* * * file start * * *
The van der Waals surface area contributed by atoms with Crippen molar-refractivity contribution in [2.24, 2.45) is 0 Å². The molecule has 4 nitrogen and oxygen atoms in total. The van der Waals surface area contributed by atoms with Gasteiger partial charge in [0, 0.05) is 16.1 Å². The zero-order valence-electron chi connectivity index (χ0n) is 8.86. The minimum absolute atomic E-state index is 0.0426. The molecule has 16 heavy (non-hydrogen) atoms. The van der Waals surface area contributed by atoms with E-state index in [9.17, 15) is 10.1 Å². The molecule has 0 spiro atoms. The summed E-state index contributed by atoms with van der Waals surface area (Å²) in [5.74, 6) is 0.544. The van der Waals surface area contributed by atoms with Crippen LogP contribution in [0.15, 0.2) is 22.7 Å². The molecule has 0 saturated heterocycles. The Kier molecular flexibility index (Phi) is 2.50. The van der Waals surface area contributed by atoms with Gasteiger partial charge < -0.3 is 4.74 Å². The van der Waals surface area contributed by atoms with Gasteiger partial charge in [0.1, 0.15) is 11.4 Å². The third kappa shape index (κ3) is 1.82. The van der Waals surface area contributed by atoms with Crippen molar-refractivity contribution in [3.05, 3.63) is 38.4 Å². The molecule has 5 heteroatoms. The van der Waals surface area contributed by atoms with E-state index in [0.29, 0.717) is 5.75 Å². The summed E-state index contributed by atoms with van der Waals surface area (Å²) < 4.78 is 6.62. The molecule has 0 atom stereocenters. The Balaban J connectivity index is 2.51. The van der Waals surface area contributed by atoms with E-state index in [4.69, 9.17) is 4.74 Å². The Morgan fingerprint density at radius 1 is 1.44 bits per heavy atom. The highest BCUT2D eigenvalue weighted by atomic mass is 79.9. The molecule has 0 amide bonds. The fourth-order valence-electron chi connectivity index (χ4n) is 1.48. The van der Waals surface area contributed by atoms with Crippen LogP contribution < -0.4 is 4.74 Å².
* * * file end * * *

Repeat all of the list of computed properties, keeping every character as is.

The van der Waals surface area contributed by atoms with Crippen molar-refractivity contribution in [2.24, 2.45) is 0 Å². The molecule has 4 nitrogen and oxygen atoms in total. The van der Waals surface area contributed by atoms with Gasteiger partial charge in [0, 0.05) is 16.1 Å². The zero-order valence-electron chi connectivity index (χ0n) is 8.86. The minimum absolute atomic E-state index is 0.0426. The molecule has 16 heavy (non-hydrogen) atoms. The van der Waals surface area contributed by atoms with E-state index in [9.17, 15) is 10.1 Å². The molecule has 0 spiro atoms. The summed E-state index contributed by atoms with van der Waals surface area (Å²) in [5.74, 6) is 0.544. The van der Waals surface area contributed by atoms with Crippen LogP contribution in [0.15, 0.2) is 22.7 Å². The molecule has 0 saturated heterocycles. The Kier molecular flexibility index (Phi) is 2.50. The van der Waals surface area contributed by atoms with Gasteiger partial charge < -0.3 is 4.74 Å². The van der Waals surface area contributed by atoms with Gasteiger partial charge in [0.1, 0.15) is 11.4 Å². The third kappa shape index (κ3) is 1.82. The van der Waals surface area contributed by atoms with Crippen molar-refractivity contribution in [3.05, 3.63) is 38.4 Å². The molecule has 5 heteroatoms. The van der Waals surface area contributed by atoms with E-state index in [0.29, 0.717) is 5.75 Å². The summed E-state index contributed by atoms with van der Waals surface area (Å²) < 4.78 is 6.62. The molecule has 0 atom stereocenters. The Balaban J connectivity index is 2.51. The van der Waals surface area contributed by atoms with E-state index in [4.69, 9.17) is 4.74 Å². The Morgan fingerprint density at radius 1 is 1.44 bits per heavy atom. The highest BCUT2D eigenvalue weighted by atomic mass is 79.9. The molecule has 0 amide bonds. The fourth-order valence-electron chi connectivity index (χ4n) is 1.48. The van der Waals surface area contributed by atoms with Crippen LogP contribution < -0.4 is 4.74 Å².